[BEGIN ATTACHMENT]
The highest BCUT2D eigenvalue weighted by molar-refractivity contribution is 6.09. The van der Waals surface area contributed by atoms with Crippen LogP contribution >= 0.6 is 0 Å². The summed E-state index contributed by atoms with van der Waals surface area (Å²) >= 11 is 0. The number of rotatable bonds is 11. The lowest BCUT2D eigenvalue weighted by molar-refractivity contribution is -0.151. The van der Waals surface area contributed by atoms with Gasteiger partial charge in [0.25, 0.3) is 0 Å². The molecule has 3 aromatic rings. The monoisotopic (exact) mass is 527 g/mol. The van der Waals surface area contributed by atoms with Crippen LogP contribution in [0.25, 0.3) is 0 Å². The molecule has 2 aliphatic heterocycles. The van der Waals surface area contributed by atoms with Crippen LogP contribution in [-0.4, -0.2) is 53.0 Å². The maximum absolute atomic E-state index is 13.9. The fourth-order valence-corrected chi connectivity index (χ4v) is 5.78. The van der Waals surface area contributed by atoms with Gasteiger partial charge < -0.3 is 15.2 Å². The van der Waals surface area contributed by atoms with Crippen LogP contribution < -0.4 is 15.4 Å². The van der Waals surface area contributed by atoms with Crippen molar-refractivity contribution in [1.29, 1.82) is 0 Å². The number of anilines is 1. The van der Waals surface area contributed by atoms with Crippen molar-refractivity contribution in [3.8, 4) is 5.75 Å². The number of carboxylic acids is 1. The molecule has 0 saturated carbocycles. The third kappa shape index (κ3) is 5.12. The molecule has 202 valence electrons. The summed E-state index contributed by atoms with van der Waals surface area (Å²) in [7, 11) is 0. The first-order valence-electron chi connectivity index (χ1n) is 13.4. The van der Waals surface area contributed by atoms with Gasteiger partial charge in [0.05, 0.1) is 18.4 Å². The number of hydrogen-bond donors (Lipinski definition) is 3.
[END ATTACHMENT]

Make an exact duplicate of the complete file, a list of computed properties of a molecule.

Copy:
The highest BCUT2D eigenvalue weighted by molar-refractivity contribution is 6.09. The van der Waals surface area contributed by atoms with Crippen LogP contribution >= 0.6 is 0 Å². The summed E-state index contributed by atoms with van der Waals surface area (Å²) >= 11 is 0. The number of rotatable bonds is 11. The lowest BCUT2D eigenvalue weighted by molar-refractivity contribution is -0.151. The van der Waals surface area contributed by atoms with Gasteiger partial charge in [0.25, 0.3) is 0 Å². The molecule has 3 aromatic rings. The monoisotopic (exact) mass is 527 g/mol. The van der Waals surface area contributed by atoms with Crippen LogP contribution in [0.25, 0.3) is 0 Å². The molecule has 2 aliphatic heterocycles. The van der Waals surface area contributed by atoms with Crippen LogP contribution in [-0.4, -0.2) is 53.0 Å². The maximum absolute atomic E-state index is 13.9. The fourth-order valence-corrected chi connectivity index (χ4v) is 5.78. The van der Waals surface area contributed by atoms with Gasteiger partial charge < -0.3 is 15.2 Å². The van der Waals surface area contributed by atoms with Crippen LogP contribution < -0.4 is 15.4 Å². The van der Waals surface area contributed by atoms with Crippen molar-refractivity contribution in [1.29, 1.82) is 0 Å². The number of anilines is 1. The van der Waals surface area contributed by atoms with Crippen molar-refractivity contribution in [3.8, 4) is 5.75 Å². The number of carboxylic acids is 1. The molecule has 0 saturated carbocycles. The third kappa shape index (κ3) is 5.12. The molecule has 202 valence electrons. The summed E-state index contributed by atoms with van der Waals surface area (Å²) in [7, 11) is 0. The first-order valence-electron chi connectivity index (χ1n) is 13.4. The van der Waals surface area contributed by atoms with Gasteiger partial charge in [0.05, 0.1) is 18.4 Å². The number of hydrogen-bond donors (Lipinski definition) is 3.